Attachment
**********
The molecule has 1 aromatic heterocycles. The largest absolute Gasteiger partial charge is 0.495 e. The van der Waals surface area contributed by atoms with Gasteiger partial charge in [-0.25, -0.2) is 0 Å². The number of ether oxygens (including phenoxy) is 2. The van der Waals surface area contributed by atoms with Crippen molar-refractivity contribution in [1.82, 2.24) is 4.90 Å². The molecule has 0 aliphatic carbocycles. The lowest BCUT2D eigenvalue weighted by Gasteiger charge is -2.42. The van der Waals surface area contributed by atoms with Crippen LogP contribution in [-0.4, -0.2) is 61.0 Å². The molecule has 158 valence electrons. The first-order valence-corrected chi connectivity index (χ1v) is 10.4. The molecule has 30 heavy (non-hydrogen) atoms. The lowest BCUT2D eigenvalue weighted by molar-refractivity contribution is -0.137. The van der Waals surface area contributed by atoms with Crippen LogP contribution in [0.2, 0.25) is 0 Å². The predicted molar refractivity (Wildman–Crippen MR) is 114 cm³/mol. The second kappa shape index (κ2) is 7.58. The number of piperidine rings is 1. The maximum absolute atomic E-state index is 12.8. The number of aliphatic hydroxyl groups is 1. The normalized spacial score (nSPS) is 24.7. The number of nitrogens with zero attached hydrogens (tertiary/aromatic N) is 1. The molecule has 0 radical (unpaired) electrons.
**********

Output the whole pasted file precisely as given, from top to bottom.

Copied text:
The molecule has 1 aromatic heterocycles. The largest absolute Gasteiger partial charge is 0.495 e. The van der Waals surface area contributed by atoms with Gasteiger partial charge in [-0.25, -0.2) is 0 Å². The number of ether oxygens (including phenoxy) is 2. The van der Waals surface area contributed by atoms with Crippen molar-refractivity contribution in [1.82, 2.24) is 4.90 Å². The molecule has 0 aliphatic carbocycles. The lowest BCUT2D eigenvalue weighted by Gasteiger charge is -2.42. The van der Waals surface area contributed by atoms with Crippen LogP contribution in [-0.4, -0.2) is 61.0 Å². The molecule has 158 valence electrons. The first-order valence-corrected chi connectivity index (χ1v) is 10.4. The molecule has 30 heavy (non-hydrogen) atoms. The lowest BCUT2D eigenvalue weighted by molar-refractivity contribution is -0.137. The van der Waals surface area contributed by atoms with Crippen LogP contribution in [0.2, 0.25) is 0 Å². The predicted molar refractivity (Wildman–Crippen MR) is 114 cm³/mol. The second kappa shape index (κ2) is 7.58. The number of piperidine rings is 1. The maximum absolute atomic E-state index is 12.8. The number of aliphatic hydroxyl groups is 1. The normalized spacial score (nSPS) is 24.7. The number of nitrogens with zero attached hydrogens (tertiary/aromatic N) is 1. The molecule has 0 radical (unpaired) electrons.